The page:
Starting the Conversation 
with a Period

 

Very rarely does one associate a smiling girl with her monthly cycle. Yet, the conveniences many Western women take as second nature are extraordinarily revolutionary for women in developing nations. Kate Lapides shares her experience in rural Kenya educating young women to understand and take control of their menstrual cycles in a photographic journey called "A Thousand Smiles: Images from Kenya" at Colorado Mountain College's Aspen campus, where she is the marketing and communications editor.

 

Her show chronicles and examines the freedom, confidence and mobility that comes with providing women with health education and resources. To do this she worked with the nonprofit For The Good Period, where she is also the communications director.

 

For Lapides, the choice to highlight the smiles she captured was intentional for this particular project. She noticed that in the midst of poverty, strife and hardship, the spirit of the women she met was one of irrepressible joy.  

 

“My hope is that sharing these smiles of the girls we met in Kenya will allow viewers to connect with them as individuals," she writes in describing the show. "And from there, perhaps extend a new understanding of their hopes and struggles to the millions of beautiful and hopeful girls around the world who struggle against similar barriers.”

 

The Glenwood Springs-based organization For the Good Period provides reusable pads and information for young women in Kenya, with the hope that it will reduce the number of days they are absent from school. Current data reflects that women from many third-world communities miss, on average, six weeks of school a year due to menstruation. This not only causes many women to drop out of school, but also forces them to resort to harmful alternatives to combat the monthly inconvenience. FTGP is working to create healthy alternatives, thereby teaching women not only the importance of their menstrual cycle and proper hygiene, but empowering them to overcome the obstacles that prohibit growth toward their futures.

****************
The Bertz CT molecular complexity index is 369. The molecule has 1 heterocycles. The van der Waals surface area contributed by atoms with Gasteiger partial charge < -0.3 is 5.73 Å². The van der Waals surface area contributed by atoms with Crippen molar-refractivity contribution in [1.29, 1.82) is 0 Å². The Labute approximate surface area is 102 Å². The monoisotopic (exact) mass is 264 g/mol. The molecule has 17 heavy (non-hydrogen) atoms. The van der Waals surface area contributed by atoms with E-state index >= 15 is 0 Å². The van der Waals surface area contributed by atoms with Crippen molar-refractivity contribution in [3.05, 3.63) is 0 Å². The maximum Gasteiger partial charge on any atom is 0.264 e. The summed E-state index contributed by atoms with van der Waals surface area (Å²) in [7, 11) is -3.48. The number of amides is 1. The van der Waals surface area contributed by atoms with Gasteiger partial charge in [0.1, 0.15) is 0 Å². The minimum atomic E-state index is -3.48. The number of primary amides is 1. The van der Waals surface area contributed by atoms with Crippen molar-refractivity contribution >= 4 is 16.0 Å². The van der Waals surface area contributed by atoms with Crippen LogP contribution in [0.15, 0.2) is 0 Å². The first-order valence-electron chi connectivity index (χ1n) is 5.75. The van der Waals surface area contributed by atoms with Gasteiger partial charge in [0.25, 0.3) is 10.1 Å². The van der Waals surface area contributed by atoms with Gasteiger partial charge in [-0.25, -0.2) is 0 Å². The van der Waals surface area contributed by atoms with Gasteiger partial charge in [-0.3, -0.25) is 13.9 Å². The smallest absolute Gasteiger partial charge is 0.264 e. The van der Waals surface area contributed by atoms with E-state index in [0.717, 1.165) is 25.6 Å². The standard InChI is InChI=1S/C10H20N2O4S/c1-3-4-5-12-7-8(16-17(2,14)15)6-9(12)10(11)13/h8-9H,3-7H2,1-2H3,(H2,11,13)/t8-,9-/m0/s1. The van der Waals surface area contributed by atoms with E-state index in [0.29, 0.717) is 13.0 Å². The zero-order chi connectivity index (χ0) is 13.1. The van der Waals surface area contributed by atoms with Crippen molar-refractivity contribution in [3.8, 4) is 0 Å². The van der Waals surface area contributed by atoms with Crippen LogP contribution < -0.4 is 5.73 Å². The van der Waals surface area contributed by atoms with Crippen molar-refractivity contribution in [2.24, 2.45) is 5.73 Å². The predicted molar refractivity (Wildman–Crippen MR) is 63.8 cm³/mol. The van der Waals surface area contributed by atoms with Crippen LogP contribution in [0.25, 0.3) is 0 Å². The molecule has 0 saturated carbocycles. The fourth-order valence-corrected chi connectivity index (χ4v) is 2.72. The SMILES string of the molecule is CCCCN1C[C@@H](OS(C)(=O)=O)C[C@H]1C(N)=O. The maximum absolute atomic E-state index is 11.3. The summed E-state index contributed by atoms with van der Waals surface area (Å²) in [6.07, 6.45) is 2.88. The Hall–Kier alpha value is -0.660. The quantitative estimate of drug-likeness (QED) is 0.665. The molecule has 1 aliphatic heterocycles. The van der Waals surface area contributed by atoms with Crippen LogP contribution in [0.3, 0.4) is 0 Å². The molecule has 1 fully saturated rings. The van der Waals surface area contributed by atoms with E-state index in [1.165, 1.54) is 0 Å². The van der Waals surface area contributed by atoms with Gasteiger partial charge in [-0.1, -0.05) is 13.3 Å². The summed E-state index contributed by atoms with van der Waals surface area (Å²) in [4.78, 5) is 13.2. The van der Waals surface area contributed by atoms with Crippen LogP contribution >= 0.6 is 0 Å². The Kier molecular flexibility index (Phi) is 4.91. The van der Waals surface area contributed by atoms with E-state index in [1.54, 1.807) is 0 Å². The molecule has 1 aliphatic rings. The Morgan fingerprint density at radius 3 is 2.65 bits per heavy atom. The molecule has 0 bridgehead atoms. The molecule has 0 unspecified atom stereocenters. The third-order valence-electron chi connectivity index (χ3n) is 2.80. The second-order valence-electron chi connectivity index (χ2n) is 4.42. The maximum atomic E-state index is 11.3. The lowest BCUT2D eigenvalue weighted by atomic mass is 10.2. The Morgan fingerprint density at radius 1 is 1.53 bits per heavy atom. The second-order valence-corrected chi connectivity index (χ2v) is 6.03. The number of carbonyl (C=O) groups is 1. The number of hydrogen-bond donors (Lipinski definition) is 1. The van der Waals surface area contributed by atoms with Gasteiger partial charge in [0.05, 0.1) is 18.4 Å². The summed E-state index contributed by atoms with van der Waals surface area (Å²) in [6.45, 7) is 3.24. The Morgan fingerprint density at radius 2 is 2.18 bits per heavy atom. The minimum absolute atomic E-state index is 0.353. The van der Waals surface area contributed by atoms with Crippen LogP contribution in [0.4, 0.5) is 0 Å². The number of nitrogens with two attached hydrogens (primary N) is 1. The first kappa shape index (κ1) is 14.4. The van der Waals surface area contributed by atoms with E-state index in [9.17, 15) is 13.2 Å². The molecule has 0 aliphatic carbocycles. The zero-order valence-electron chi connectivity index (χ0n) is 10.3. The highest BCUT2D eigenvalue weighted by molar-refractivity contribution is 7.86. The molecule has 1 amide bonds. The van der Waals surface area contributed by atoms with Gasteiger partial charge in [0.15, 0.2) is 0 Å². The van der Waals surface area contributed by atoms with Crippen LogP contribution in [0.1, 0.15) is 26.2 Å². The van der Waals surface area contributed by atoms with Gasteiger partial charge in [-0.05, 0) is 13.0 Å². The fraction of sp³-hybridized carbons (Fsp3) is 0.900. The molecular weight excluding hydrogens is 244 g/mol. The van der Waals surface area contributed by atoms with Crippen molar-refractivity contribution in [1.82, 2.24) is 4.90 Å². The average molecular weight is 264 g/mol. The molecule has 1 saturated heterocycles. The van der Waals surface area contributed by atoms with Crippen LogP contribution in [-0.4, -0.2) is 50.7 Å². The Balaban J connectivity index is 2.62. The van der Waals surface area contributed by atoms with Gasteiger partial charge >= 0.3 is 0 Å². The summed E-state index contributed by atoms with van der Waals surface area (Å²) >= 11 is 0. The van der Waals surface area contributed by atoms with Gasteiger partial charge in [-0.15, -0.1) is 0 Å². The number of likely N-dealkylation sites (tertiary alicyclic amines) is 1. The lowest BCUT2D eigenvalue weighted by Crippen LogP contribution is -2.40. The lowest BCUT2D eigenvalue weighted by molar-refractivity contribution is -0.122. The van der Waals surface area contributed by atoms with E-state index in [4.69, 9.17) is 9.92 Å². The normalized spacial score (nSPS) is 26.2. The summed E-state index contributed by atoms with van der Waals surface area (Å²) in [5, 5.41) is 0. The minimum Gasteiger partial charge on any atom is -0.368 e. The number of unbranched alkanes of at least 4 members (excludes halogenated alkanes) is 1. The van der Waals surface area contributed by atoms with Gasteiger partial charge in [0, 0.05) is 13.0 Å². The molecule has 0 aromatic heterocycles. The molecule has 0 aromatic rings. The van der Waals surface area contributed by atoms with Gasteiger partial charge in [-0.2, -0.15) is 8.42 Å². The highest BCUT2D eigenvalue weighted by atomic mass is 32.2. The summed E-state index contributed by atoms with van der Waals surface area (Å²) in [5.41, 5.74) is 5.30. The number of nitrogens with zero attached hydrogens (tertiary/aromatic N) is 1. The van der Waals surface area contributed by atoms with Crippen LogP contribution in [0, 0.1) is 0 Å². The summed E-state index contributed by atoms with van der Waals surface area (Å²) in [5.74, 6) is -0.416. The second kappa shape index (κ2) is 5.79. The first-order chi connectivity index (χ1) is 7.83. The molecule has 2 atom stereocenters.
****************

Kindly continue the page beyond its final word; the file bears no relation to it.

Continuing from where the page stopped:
While this issue is not as widely reported on as others, there are numerous organizations throughout the world seeking attainable solutions similar to FTGP. Another such organization making moves toward health education, as well as environmental sustainability, is Ruby Cup. It has become popularized in outdoor enthusiastic communities for its lessened waste impact, yet it is also rapidly growing in impoverished countries for its cost efficiency, accessibility and longevity. The silicone cups can last 10 to 15 years, before being replaced, making them a viable alternative to tampons or pads in rural communities.

 

In a move toward self-sustainability and entrepreneurism, Colorado-based nonprofit Children’s HopeChest has sent teams of volunteers to remote east African villages to teach young women how to make their own reusable menstrual pads from items they can source locally. Author, blogger, and orphan care advocate Melanie Dale has written about her team’s experience educating young women on understanding their bodies and creating solutions to the obstacles impeding their schooling at unexpected.org.  

 

Her team found that in finding solutions alongside the young women instilled them with powerful encouragement and the means to create new possibilities. The common belief shared among these groups is that when women are educated and understood, they acquire the freedom and courage to become effective leaders.

 

Giving the gift of courage and identity to a young woman is definitely worth a thousand smiles.

“A Thousand Smiles: Images from Kenya”

Colorado Mountain College

255 Sage Way, Aspen

(970) 925-7740*

On exhibit through May 6

Mon. — Thur. 8 a.m. to 9 p.m.

Fri.  8 a.m. — 5 p.m.

*Please call to confirm hours